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The more informal areas also work well, which the owner emphasises is important, as Bighton is very much a family home. They love to cook and worked with Philip on the layout of the kitchen and adjoining breakfast room and orangery: ‘Our mutual love of panelling came to the fore in the kitchen – it makes a functional room into one of character,’ says Philip. Upstairs, the attention to subtle detail continues. The main bedroom, for example, was felt by Philip to be a little too large: ‘If it is big, there is an obligation to fill it with things – I would rather have a modest bedroom with a good-sized dressing room and bathroom.’ To counter its size, Philip installed a substantial bed, with the wooden bedposts painted cream, and dressed it with four different airy patterns. He hung the walls with fabric and designed subtle but striking curtains, using embroidery only on the pelmets and borders. The room’s unusual rug, in warm tones of apricot and pink, is complemented by a chair covered in strong silk stripes.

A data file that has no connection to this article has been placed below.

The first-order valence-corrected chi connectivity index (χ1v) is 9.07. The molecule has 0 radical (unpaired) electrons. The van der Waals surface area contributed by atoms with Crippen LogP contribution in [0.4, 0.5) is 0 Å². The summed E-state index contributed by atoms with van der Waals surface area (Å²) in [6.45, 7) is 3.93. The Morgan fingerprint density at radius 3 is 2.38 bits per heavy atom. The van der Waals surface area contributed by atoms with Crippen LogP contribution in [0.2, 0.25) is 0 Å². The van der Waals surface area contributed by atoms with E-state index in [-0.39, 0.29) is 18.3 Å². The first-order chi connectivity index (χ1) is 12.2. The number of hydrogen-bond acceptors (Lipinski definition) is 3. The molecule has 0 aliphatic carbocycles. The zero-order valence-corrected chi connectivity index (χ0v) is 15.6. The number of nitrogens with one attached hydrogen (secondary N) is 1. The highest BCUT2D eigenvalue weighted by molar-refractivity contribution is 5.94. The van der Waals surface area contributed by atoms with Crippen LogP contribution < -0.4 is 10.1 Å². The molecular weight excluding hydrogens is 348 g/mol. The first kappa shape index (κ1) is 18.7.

All the bathrooms are classical in design so that, as the owner explains, ‘Even if I redecorate the bedrooms, the bathrooms will be timeless enough to be left unchanged.’ And the main bathroom repeats the use of panelling as both a decorative and practical device, concealing as it does floor-to-ceiling cupboards for bathroom paraphernalia.

Also on this floor is a wing of spare bedrooms, which the owners and Philip felt could be more contemporary in their design. Hence, a striking blue and white room with an almost colonial aesthetic and the Panorama room, papered with an exuberant wraparound tropical scene.